One of our still lives depicts a bottle of Gordon’s Gin, a martini with an olive, a pipe, a smoldering cigar, an ace of diamonds, an Ionic capital, stars, a mask, and what might be a newspaper. The other depicts a bottle of VO Whisky, a seltzer bottle, a cut-glass tumbler, a lemon for a twist, an ace of hearts, dice, and that Jazz Age musical favorite, a ukulele, against a background of books.

The panels belonged to Mr. and Mrs. Kenneth Farrand Simpson of New York [seen below left with their children]. In 1925 they married at St. James’s on Madison Avenue, embarked on a Paris honeymoon, and rented a Left Bank pied-a-terre overlooking the Seine.  They were ardent Francophiles. Helen, a Knickerbacker on her mother’s side, had served in France during the war as a nurse, and wore Paris couture. Kenneth was a Yale man who went on to study law at Harvard, becoming a lawyer representing  the French Line, the passenger ship company, and Madame Coty of Paris perfume fame, before entering politics. Together they were a Social Register couple that was attracted to la vie bohème.  Befriending Gertrude Stein, Alice Toklas, and the notorious Harry and Caresse Crosby, they also collected modern art, including the work of Modigliani, Picasso, Matisse, Giorgio de Chirico, and Joan Miró.

Our panels call for a biographical reading, since Kenneth was a heavy drinker, a chain smoker, and an avid poker player. The Ionic capital, a symbol of the arts, reflects their keen interest in art, music, and literature. And so our panels evoke an evening chez Simpson — when the stars come out, books and newspapers are put aside, cocktails are served, the aroma of tobacco wafts through the air, and a jazz tune is casually strummed on a ukulele (masquerade optional).

Many years later, when jotting down her chronology, Lanux noted, “Helen: 1st order.” Around 1927 she asked Lanux to decorate their Paris apartment at 1 rue Git-le-Cour (in translation Here-Lies-the-Heart). The building was also the home to Sara and Gerald Murphy, E. E. Cummings, Gilbert Seldes (pop culture critic and father of the actress Marian Seldes), and Alice De Lamar, the American lesbian patron of the arts, whose apartment was a crash pad for her artistic friends, including Dolly Wilde, Oscar’s niece, the painter Eugene Berman, and his actress wife Ona Munson. Some thirty years later, Lamar would step up to the plate for Lanux, whose means had by then thinned, to cover her rent at The Picasso.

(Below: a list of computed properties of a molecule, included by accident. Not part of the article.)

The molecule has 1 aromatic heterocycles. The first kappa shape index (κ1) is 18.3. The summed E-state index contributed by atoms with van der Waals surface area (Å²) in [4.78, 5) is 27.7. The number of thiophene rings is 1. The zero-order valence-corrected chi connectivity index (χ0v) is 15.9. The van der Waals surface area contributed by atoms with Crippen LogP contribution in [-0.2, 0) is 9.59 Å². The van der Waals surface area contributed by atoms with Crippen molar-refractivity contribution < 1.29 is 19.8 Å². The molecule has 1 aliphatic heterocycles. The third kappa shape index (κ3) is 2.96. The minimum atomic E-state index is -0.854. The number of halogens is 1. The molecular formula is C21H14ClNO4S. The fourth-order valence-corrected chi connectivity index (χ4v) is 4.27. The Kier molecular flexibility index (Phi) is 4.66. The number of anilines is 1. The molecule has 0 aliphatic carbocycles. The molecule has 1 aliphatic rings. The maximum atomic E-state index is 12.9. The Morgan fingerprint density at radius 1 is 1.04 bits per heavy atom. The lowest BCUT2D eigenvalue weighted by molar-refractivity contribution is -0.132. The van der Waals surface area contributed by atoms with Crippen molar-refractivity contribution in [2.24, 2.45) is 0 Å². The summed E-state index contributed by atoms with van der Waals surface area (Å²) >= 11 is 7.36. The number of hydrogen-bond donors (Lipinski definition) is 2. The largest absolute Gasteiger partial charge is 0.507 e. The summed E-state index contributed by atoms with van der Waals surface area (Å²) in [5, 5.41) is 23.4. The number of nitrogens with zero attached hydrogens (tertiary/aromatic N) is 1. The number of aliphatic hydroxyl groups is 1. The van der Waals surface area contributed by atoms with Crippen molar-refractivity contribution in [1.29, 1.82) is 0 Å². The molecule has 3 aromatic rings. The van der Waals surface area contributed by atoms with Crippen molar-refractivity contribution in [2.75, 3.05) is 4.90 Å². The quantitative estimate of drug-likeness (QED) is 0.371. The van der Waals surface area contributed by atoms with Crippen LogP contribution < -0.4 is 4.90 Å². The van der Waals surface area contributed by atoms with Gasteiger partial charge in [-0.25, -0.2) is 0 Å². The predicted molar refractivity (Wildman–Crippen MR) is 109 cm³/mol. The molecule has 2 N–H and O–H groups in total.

Lanux painted the Simpson dining room a terracotta color [below left], designed a steel table with an actual terracotta top, bought chairs from Jean-Michel Frank, and collaborated on the rug design with her latest love interest, Evelyn Wyld, a weaver who had just broken up with her previous collaborator and lover, the architect designer Eileen Gray. Lanux transformed an alcove into a wet bar [below right] by installing a sink and a zinc countertop. She mirrored the backsplash and cabinets, positioned an African tribal mask, and laid down another Wyld rug. Our terra-cotta-painted panels may have hung in this room, and been a gift from the artist, or the result of a commission.

In the 1920s Lanux was best known as an artist, although she also wrote art criticism, poetry, and fiction. By 1930 she had become known for her furniture and interiors. But in the mid 1930s she abruptly abandoned design, and took off for Rome.  At the outbreak of war she repaired to New York, and when peace returned she ricocheted between New York, Paris, and Rome, where she took a much younger man as her lover. In the years that followed, she painted more frescoes, experimented with photography, illustrated books, and published fiction in The New Yorker. In an age of specialization, she branched out. Lanux was born at a time, and in a class, that discouraged women from having a métier, pursuing a career, and achieving success. She took it on the chin. The incarnation of freedom, hers was a life fulfilled.


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Giovanni Nicolini (1872-1956). Bust of a Woman, circa 1920. Marble. H: 10 ½” W: 7 ½” D: 9 ½” $9,000

The sculptor Giovanni Nicolini won fame and fortune in the 1910s, and kept two studios in Rome and Palermo humming until his death in the 1950s.  He exhibited at the Venice Biennale, and was compared by Primo Levi (no less) to the great Michelangelo (no less again), architect of St. Peter’s in Rome where Nicolini’s over-life-size marble of St. Eufrasia surveys the nave. Nicolini also made his mark in Havana with an enormous monument to General Jose Miguel Gomez. On a smaller scale, he sculpted portraits of the great composers, poets, and statesmen of his day, including Verdi, d’Annuzio, and Italy’s king, Victor Emanuel II. The identity of our Roman beauty – signed “G. Nicolini Roma” – is a mystery.




Eugene Berman (1899-1972). Radiograph of a Heart, 1945. Paint on paper, collage, metal shavings. H: W: D: $9,000